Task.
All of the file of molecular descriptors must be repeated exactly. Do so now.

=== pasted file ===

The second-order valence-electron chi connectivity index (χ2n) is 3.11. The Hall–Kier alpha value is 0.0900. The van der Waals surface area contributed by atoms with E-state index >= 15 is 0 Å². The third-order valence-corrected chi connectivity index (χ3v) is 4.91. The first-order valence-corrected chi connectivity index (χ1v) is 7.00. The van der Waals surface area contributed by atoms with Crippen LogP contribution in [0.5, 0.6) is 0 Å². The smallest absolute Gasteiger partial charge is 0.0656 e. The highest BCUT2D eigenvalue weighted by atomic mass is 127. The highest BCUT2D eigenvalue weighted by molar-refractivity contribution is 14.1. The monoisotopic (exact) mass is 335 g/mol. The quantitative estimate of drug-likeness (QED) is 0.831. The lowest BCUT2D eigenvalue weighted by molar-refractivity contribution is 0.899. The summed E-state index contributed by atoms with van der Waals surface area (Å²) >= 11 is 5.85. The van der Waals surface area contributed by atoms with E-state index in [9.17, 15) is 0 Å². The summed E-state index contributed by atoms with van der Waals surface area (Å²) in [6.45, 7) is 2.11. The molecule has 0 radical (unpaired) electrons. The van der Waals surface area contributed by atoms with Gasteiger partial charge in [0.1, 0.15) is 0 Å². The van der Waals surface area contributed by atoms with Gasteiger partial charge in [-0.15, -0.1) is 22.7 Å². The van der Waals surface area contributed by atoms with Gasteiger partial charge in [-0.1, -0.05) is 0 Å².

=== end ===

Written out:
The second-order valence-electron chi connectivity index (χ2n) is 3.11. The Hall–Kier alpha value is 0.0900. The van der Waals surface area contributed by atoms with E-state index >= 15 is 0 Å². The third-order valence-corrected chi connectivity index (χ3v) is 4.91. The first-order valence-corrected chi connectivity index (χ1v) is 7.00. The van der Waals surface area contributed by atoms with Crippen LogP contribution in [0.5, 0.6) is 0 Å². The smallest absolute Gasteiger partial charge is 0.0656 e. The highest BCUT2D eigenvalue weighted by atomic mass is 127. The highest BCUT2D eigenvalue weighted by molar-refractivity contribution is 14.1. The monoisotopic (exact) mass is 335 g/mol. The quantitative estimate of drug-likeness (QED) is 0.831. The lowest BCUT2D eigenvalue weighted by molar-refractivity contribution is 0.899. The summed E-state index contributed by atoms with van der Waals surface area (Å²) >= 11 is 5.85. The van der Waals surface area contributed by atoms with E-state index in [9.17, 15) is 0 Å². The summed E-state index contributed by atoms with van der Waals surface area (Å²) in [6.45, 7) is 2.11. The molecule has 0 radical (unpaired) electrons. The van der Waals surface area contributed by atoms with Gasteiger partial charge in [0.1, 0.15) is 0 Å². The van der Waals surface area contributed by atoms with Gasteiger partial charge in [-0.15, -0.1) is 22.7 Å². The van der Waals surface area contributed by atoms with Gasteiger partial charge in [-0.1, -0.05) is 0 Å².